Greetings in Oman: more than just “hi”


We were picnicking in a wadi when a farmer came around the corner, carrying on his head grass for his goats. Our guide rose and exchanged the following greeting and farewell (my apologies for poor transliterating/translating – it’s what I could get from my guide after):

Salaam aleikum (Peace be with you)
Aleikum Salam (And with you peace)
Kief Halek (How are you?)
Hamdulilah ([I am well,] Thanks be to God).
Mash Akbar? (No news?)
Mash ulum? (No information?)
Diar salime (The country is safe)
Bifuthel Allah wa Qaboos (by the grace of God and His Majesty Sultan Qaboos)
Ma Salama ([Go] with peace)

…and the man went on his way.

Wealth, poverty and wealth again

Oman has swung from substantial to impoverished and back again. The trading history is fascinating and romantic. In the 18th century Oman controlled a series of ports along the Somali and Kenyan coast, as well as the island of Zanzibar. Trade was conducted by dhows, the last of which was built for (for actual commercial use!) in 1951.


Built as an actual trading vessel in 1951! Cool, but also showing the technological limitations of Oman at that time.


The beautiful harbor and lighthouse of Sur

Nowadays in the Omani coastal town of Sur they are still building dhows. Now, however, wealthy princes from other Gulf states order them as symbols of their commercial history! Made of teak and taking a year to construct, they don’t come cheap.

During the 20th century came a time of steep decline; Oman became incredibly poor. Since 1970, however, when the current Sultan deposed his father, the increases in all markers on the human development index have been dramatic. Oman once again does a serious sea trade; this time in oil and natural gas.


LNG tanker off the coast of Sur, Oman

Figuring out who is an Omani, and what jobs they do

This is my first time to a Gulf country, and I am particularly interested in questions of wealth, poverty, oil, and guest workers. On my Etihad flight from New York to Abu Dhabi, no-one was wearing traditional Gulf Arab clothes. There were no men in dishdashas, and I did not even notice a woman who covered her hair. In terms of appearance, if you hadn’t told me where the plane was going I would have said India. Most of the folks who didn’t look European on this flight looked South Asian to me. Were these mostly guest workers? Or were they just Indians and Pakistanis changing planes in Abu Dhabi? And is there another airline or flight time that is more popular for Gulf Arabs?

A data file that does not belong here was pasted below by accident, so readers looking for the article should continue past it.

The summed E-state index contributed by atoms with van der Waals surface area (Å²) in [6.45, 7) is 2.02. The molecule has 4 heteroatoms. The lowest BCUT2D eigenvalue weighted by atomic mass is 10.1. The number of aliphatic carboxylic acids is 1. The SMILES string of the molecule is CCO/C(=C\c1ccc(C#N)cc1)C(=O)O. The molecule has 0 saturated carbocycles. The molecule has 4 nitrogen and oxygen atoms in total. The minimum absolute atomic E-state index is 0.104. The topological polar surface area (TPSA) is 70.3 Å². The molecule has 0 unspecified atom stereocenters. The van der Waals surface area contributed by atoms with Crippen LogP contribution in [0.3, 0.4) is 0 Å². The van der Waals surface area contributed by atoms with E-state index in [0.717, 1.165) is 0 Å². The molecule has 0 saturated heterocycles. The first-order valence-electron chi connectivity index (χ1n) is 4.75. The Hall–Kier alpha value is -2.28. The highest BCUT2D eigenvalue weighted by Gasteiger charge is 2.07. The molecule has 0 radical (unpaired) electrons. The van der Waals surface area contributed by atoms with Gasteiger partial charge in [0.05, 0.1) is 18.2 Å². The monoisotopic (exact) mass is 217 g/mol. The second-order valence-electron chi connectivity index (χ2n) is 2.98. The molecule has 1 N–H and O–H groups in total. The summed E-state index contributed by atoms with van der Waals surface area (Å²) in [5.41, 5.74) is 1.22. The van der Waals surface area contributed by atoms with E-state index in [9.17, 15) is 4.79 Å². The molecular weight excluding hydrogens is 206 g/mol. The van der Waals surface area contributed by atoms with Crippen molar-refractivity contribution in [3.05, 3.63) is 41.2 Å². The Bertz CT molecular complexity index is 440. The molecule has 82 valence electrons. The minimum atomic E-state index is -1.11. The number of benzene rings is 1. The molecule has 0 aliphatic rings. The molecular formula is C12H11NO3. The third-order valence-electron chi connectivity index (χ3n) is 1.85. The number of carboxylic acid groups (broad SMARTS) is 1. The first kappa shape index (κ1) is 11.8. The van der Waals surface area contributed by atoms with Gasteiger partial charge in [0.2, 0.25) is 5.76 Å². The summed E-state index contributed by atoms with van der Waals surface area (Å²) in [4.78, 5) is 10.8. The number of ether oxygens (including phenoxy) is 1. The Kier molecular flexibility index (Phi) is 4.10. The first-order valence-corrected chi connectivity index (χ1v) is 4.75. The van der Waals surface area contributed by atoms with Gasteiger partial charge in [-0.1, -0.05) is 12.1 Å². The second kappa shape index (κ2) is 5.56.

On our flight from Abu Dhabi to Muscat, however, there were significantly more folks in traditional dress, most clearly a group of young men. When we got off the plane, there were four paths through immigration. The first was marked “electronic gates” – the young men in dishdashas went that way. The second said “GCC nationals” – I’m not sure I saw anyone head that way. The third was not labeled as far as I could tell, and we were waved that way (just on the basis of our appearance, I think). The fourth said “retinal scan”, and that is where the folks who looked South Asian went.

Since we have arrived, I’ve been getting a better sense of identifying who is an Omani and who is a guest worker. There are many, many of the latter. As a tourist, I’m pretty sure none of the restaurants I’ve eaten at have had Omani staff. At the same time, it appears that this doesn’t mean that every Omani is wealthy. We visited a fishing village today, for example, that was not fancy by any means. And one of the first things one reads about Oman is that it has far less oil than other gulf states (though oil production still accounts for over 50% of GDP).


Fisherman, Qantab Beach

Decline, revolution, and tragedy


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Ruling families in the late 19th century, it seemed, had a habit of building modern palaces at great cost. These were to replace their traditional castles, but they completed them just before they lost their crowns altogether. The “Summer Palace” of the last Emir of Bukhara is one such building.

Part Russian, part Central Asian

Part Russian, part Central Asian

While far more modest, it reminded me of the Dolmabahçe Palace in Istanbul. A few architectural details echo Bukharan buildings, but most are Russian. The last Emir was a close friend of the Czar, trained with him in the military academy in Moscow and fell in love with the Czar’s sister.